This guide provides useful resources for a wide variety of math topics. It is targeted at students enrolled in a math course or any other Centennial course that requires math knowledge and skills.

- Welcome
- Learning Math Strategies (Online)Toggle Dropdown
- Study Skills for MathToggle Dropdown
- Business MathToggle Dropdown
- Place Value in Decimal Number Systems
- Arithmetic Operations
- Basic Laws
- Operations on Signed numbers
- Order of Operations
- Some Useful Basic Numeracy
- Fractions
- Decimals
- Percents
- Ratios and Proportions
- Exponents
- Statistics
- Factoring
- Rearranging Formulas
- Solving Linear Equations
- Solving Systems of Linear Equations
- Trade and Cash Discounts
- Multiple Rates of Discount
- Payment Terms and Cash Discounts
- Markup
- Markdown
- Simple Interest
- Equivalent Values
- Compound Interest
- Equivalent Values in Compound Interest
- Nominal and Effective Interest Rates
- Simple Ordinary Annuities
- Simple General Annuities

- Hospitality MathToggle Dropdown
- Place Value in Decimal Number Systems
- Arithmetic Operations
- Order of Operations
- Basic Laws
- Prime Factorisation and Least Common Multiple
- Fractions
- Decimals
- Percents
- Exponents
- Units of Measures
- Fluid Ounces and Ounces
- Metric Measures
- Yield Percent
- Recipe Size Conversion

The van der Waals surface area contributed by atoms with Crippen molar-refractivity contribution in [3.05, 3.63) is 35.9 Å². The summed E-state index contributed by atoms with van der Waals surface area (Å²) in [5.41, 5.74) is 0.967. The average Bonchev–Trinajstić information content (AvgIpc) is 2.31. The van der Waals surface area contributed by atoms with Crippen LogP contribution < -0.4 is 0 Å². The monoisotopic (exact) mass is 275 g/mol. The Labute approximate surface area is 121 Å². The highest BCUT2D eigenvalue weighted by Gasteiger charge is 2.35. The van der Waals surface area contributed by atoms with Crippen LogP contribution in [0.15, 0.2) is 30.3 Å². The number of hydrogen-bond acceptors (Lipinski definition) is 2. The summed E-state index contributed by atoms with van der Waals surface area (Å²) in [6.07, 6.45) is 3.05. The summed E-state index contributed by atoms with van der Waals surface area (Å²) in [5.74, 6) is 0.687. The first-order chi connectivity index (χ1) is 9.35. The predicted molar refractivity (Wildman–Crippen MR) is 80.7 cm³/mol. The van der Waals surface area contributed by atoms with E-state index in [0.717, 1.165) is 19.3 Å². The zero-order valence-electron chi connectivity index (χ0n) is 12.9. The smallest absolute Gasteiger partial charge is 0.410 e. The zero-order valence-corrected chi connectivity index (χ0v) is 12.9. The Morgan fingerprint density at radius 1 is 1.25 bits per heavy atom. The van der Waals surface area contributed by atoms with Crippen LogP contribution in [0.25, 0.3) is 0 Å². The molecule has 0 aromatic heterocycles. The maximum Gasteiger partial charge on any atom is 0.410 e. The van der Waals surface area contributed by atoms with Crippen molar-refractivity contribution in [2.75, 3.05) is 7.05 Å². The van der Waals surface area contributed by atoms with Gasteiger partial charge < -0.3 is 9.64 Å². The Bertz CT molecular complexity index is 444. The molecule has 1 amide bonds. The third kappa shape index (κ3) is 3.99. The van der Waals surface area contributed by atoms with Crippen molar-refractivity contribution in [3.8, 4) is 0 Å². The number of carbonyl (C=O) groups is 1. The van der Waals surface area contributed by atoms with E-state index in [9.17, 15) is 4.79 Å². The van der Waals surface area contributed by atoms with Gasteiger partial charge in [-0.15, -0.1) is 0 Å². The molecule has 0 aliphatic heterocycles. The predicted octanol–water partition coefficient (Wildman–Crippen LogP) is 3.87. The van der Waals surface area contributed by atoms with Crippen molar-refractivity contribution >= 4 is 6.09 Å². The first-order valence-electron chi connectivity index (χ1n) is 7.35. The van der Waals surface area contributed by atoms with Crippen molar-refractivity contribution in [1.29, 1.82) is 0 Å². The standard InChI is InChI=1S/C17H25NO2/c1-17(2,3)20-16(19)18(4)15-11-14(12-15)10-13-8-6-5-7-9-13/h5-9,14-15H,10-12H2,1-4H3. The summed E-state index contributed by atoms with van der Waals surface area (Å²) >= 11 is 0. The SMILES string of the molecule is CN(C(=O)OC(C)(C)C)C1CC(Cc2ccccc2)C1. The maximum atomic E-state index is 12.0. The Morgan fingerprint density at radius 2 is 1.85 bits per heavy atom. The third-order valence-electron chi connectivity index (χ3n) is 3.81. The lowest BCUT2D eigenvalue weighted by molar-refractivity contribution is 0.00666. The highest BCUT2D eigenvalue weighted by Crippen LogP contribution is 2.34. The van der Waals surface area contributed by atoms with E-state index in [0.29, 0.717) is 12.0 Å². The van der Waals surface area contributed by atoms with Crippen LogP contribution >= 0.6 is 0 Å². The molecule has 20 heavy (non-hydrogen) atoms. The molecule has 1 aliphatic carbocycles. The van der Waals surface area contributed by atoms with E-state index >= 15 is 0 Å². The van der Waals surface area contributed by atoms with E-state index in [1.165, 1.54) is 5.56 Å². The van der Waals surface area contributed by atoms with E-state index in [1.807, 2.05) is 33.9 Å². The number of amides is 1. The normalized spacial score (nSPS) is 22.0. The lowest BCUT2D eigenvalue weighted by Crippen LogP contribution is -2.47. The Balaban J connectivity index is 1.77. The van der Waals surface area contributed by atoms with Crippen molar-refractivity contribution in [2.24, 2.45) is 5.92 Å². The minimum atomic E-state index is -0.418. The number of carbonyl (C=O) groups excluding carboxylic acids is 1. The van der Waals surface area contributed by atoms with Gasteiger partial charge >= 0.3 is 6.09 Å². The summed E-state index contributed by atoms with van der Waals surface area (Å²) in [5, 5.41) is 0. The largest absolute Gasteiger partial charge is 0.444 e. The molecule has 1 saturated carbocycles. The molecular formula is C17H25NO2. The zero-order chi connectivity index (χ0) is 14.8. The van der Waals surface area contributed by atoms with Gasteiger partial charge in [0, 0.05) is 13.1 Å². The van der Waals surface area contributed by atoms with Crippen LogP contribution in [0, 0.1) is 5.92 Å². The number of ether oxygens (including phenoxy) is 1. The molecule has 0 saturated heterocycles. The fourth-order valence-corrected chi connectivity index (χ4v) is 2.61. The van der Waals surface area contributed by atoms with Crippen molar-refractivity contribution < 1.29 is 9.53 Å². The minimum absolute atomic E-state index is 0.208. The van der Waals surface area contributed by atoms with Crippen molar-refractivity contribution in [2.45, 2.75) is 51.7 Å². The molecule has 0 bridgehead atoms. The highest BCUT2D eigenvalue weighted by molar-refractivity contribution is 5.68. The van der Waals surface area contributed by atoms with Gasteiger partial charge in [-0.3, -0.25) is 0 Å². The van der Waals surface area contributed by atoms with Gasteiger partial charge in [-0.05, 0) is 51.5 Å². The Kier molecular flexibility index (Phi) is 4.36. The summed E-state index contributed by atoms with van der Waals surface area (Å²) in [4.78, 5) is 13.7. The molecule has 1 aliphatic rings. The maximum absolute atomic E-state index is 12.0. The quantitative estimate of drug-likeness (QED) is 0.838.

- Ingredient Ratios
- Food-Service Industry Costs

- Engineering MathToggle Dropdown
- Basic Laws
- Order of Operations
- Prime Factorisation and Least Common Multiple
- Fractions
- Exponents
- Radicals
- Reducing Radicals
- Factoring
- Rearranging Formulas
- Solving Linear Equations
- Areas and Volumes of Figures
- Congruence and Similarity
- Functions
- Domain and Range of Functions
- Basics of Graphing
- Transformations
- Graphing Linear Functions
- Graphing Quadratic Functions
- Solving Systems of Linear Equations
- Solving Quadratic Equations
- Solving Higher Degree Equations
- Trigonometry
- Graphing Trigonometric Functions
- Graphing Circles and Ellipses
- Exponential and Logarithmic Functions
- Complex Numbers
- Number Bases in Computer Arithmetic
- Linear Algebra
- Calculus
- Set Theory
- Modular Numbers and Cryptography
- Statistics
- Problem Solving Strategies

- Upgrading / Pre-HealthToggle Dropdown
- Basic Laws
- Place Value in Decimal Number Systems
- Decimals
- Significant Digits
- Prime Factorisation and Least Common Multiple
- Fractions
- Percents
- Ratios and Proportions